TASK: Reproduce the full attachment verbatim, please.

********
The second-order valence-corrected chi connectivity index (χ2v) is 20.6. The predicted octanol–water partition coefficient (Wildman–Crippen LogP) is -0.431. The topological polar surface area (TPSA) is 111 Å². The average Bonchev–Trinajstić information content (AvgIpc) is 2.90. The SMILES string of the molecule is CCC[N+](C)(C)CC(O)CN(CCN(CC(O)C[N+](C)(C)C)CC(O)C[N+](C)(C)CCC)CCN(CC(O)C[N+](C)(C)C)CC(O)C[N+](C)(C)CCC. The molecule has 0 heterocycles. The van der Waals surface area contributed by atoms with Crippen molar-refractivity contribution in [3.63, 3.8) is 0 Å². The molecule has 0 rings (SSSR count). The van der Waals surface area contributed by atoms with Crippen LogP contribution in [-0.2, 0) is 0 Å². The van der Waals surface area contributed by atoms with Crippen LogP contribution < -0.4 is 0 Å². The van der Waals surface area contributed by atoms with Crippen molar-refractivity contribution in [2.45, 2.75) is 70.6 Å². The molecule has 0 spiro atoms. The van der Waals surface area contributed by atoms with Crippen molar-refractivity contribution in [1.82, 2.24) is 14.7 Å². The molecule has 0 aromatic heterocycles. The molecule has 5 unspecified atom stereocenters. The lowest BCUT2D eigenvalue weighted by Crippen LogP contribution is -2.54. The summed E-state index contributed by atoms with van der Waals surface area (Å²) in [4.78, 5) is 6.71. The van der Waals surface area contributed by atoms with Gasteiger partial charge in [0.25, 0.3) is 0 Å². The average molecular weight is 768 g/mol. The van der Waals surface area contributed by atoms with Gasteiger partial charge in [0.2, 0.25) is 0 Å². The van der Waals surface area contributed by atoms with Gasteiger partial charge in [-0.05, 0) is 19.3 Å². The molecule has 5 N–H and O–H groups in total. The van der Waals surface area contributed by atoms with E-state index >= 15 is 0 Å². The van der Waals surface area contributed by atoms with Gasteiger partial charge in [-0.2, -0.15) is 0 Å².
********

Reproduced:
The second-order valence-corrected chi connectivity index (χ2v) is 20.6. The predicted octanol–water partition coefficient (Wildman–Crippen LogP) is -0.431. The topological polar surface area (TPSA) is 111 Å². The average Bonchev–Trinajstić information content (AvgIpc) is 2.90. The SMILES string of the molecule is CCC[N+](C)(C)CC(O)CN(CCN(CC(O)C[N+](C)(C)C)CC(O)C[N+](C)(C)CCC)CCN(CC(O)C[N+](C)(C)C)CC(O)C[N+](C)(C)CCC. The molecule has 0 heterocycles. The van der Waals surface area contributed by atoms with Crippen molar-refractivity contribution in [3.63, 3.8) is 0 Å². The molecule has 0 rings (SSSR count). The van der Waals surface area contributed by atoms with Crippen LogP contribution in [-0.2, 0) is 0 Å². The van der Waals surface area contributed by atoms with Crippen LogP contribution < -0.4 is 0 Å². The van der Waals surface area contributed by atoms with Crippen molar-refractivity contribution in [2.45, 2.75) is 70.6 Å². The molecule has 0 spiro atoms. The van der Waals surface area contributed by atoms with Crippen molar-refractivity contribution in [1.82, 2.24) is 14.7 Å². The molecule has 0 aromatic heterocycles. The molecule has 5 unspecified atom stereocenters. The lowest BCUT2D eigenvalue weighted by Crippen LogP contribution is -2.54. The summed E-state index contributed by atoms with van der Waals surface area (Å²) in [4.78, 5) is 6.71. The van der Waals surface area contributed by atoms with Gasteiger partial charge in [0.25, 0.3) is 0 Å². The average molecular weight is 768 g/mol. The van der Waals surface area contributed by atoms with Gasteiger partial charge in [0.2, 0.25) is 0 Å². The van der Waals surface area contributed by atoms with Gasteiger partial charge in [-0.05, 0) is 19.3 Å². The molecule has 5 N–H and O–H groups in total. The van der Waals surface area contributed by atoms with E-state index >= 15 is 0 Å². The van der Waals surface area contributed by atoms with Gasteiger partial charge in [-0.2, -0.15) is 0 Å².